Sunday Herald Sun - Escape


The gear you need

- With Tyson Mayr

In 2014, I set off on a mission to reach a small Indigenous community deep in the Peruvian Andes, with non-profit group Willka Yachay. The expedition entailed traversing multiple summits of challengin­g snow-capped mountain ranges and enduring the freezing elements at an altitude of 5000m for days on end.

It’s one of my most exciting travel memories, but I’ll admit that I was freezing and uncomforta­ble the entire time, which could have been avoided if I had been better equipped.

It was a valuable lesson in how preparatio­n and the right gear can hinder or enhance an experience. Here’s how you can be better prepared.


The backpack is the traveller’s best friend whether on a multi-day trek, day hike or trip around the world. My choice for multi-day adventures is the Mountain Designs Explorer 75L. With front strap pockets for a water bottle, phone and snacks, hip support and a central zip to access all parts of the bag (instead of just one at the top), it’s the epitome of efficiency.


No matter what the adventure, I nearly always take a small, lightweigh­t Zephyr II tent. It weighs only 1.3kg, so I hardly notice it in my bag. It’s designed for all seasons – I can pull it out on a mountain in Kyrgyzstan or on the beach in an Australian summer.

I also take a Sea to Summit sleeping mat which takes about 30 seconds to blow up and keeps me 10cm off the ground. Combined with a Mountain Designs sleeping bag it brings my shelter pack to a total of 1.7kg.


In the wilderness water purificati­on and nutrition are priorities. I’ve had to purify water many times, from a trek in the Wakhan Corridor of Afghanista­n to surviving in the Fijian jungle for 10 days as part of a Bear Grylls Eco-Challenge. But my new favourite piece of equipment is the Philips GoZero UV water bottle, which purifies water with a click of a button and also keeps it icy cold or warm for hours on end.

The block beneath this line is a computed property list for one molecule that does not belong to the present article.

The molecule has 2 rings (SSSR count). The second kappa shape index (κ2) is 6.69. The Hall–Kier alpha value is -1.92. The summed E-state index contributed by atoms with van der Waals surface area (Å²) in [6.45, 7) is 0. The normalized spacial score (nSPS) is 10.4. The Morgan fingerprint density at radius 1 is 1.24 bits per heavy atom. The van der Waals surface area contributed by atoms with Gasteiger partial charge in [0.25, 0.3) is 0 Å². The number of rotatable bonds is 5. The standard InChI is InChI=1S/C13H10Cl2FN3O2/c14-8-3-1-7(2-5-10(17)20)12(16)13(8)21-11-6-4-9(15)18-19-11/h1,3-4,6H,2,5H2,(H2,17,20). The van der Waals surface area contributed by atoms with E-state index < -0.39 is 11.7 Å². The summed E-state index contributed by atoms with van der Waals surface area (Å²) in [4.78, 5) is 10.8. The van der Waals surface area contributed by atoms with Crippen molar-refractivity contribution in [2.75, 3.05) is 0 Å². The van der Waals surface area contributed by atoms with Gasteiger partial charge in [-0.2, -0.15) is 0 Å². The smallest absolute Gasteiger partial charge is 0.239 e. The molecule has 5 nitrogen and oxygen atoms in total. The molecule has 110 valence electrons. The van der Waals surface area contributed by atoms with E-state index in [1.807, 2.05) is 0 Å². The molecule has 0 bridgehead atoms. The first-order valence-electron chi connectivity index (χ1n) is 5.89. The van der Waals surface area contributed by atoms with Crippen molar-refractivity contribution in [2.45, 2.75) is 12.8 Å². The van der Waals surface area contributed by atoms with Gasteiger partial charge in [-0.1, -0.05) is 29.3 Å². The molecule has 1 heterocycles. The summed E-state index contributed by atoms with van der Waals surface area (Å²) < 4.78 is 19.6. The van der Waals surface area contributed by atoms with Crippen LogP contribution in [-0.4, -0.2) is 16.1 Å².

Cooking Clothing

Pack less! Trust me, you won’t wear it and will rue the extra weight. My essentials: a lightweigh­t down jacket – they pack down well, keep you warm and look stylish on a night out; a dry jacket – keeping the rain off you keeps you warm; thermals – a good merino thermal top and bottom take up a tenth of the space of a tracksuit and keep you far warmer; adventure buff – a versatile piece that can cover your eyes on a plane, protect your face from the elements or stop bleeding if necessary.

Nothing beats a warm meal after a big day or a hot coffee before you start – a backpackin­g stove is the answer. I light a campfire when it’s safe to, but a small gas cooker such as a Jetboil takes up next to no room in your backpack.

Capturing memories

As a Sony ambassador, I’m fortunate to have every type of lens and camera. I recommend travelling light, though, and the Sony A7C is your perfect full-frame, USB rechargeab­le, smallest-on-the-market companion. I also always travel with the RX100VI, which fits in my pocket and can zoom 200mm (close).

While not crucial, a solar panel is a great addition if you’re spending time off the grid. As a photograph­er, I keep my panel on my backpack as I trek so that all of my electrical equipment is always charged.

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 ??  ?? Tyson on a trek in Kyrgyzstan with sleeping mat and cooker, and in Peru (right).
Tyson on a trek in Kyrgyzstan with sleeping mat and cooker, and in Peru (right).

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